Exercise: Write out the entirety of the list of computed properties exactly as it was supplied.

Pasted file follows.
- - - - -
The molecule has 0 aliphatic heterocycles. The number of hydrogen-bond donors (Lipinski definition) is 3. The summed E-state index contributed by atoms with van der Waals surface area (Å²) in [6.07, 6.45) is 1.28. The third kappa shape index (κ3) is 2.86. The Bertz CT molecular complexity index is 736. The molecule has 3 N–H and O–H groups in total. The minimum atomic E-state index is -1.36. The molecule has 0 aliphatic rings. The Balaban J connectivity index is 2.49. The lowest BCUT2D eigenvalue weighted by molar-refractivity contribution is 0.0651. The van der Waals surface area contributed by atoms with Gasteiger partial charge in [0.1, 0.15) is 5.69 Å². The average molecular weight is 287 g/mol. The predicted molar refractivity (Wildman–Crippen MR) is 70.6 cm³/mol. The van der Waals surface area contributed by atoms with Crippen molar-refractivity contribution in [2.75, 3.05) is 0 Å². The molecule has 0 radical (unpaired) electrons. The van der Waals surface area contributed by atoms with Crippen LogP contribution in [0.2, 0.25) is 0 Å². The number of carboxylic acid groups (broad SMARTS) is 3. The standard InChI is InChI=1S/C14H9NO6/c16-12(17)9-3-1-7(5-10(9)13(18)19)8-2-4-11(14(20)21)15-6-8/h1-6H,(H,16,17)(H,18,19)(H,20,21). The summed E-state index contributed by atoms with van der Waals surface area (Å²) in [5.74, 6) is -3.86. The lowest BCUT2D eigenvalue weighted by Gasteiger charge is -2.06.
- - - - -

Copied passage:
The molecule has 0 aliphatic heterocycles. The number of hydrogen-bond donors (Lipinski definition) is 3. The summed E-state index contributed by atoms with van der Waals surface area (Å²) in [6.07, 6.45) is 1.28. The third kappa shape index (κ3) is 2.86. The Bertz CT molecular complexity index is 736. The molecule has 3 N–H and O–H groups in total. The minimum atomic E-state index is -1.36. The molecule has 0 aliphatic rings. The Balaban J connectivity index is 2.49. The lowest BCUT2D eigenvalue weighted by molar-refractivity contribution is 0.0651. The van der Waals surface area contributed by atoms with Gasteiger partial charge in [0.1, 0.15) is 5.69 Å². The average molecular weight is 287 g/mol. The predicted molar refractivity (Wildman–Crippen MR) is 70.6 cm³/mol. The van der Waals surface area contributed by atoms with Crippen molar-refractivity contribution in [2.75, 3.05) is 0 Å². The molecule has 0 radical (unpaired) electrons. The van der Waals surface area contributed by atoms with Crippen LogP contribution in [0.2, 0.25) is 0 Å². The number of carboxylic acid groups (broad SMARTS) is 3. The standard InChI is InChI=1S/C14H9NO6/c16-12(17)9-3-1-7(5-10(9)13(18)19)8-2-4-11(14(20)21)15-6-8/h1-6H,(H,16,17)(H,18,19)(H,20,21). The summed E-state index contributed by atoms with van der Waals surface area (Å²) in [5.74, 6) is -3.86. The lowest BCUT2D eigenvalue weighted by Gasteiger charge is -2.06.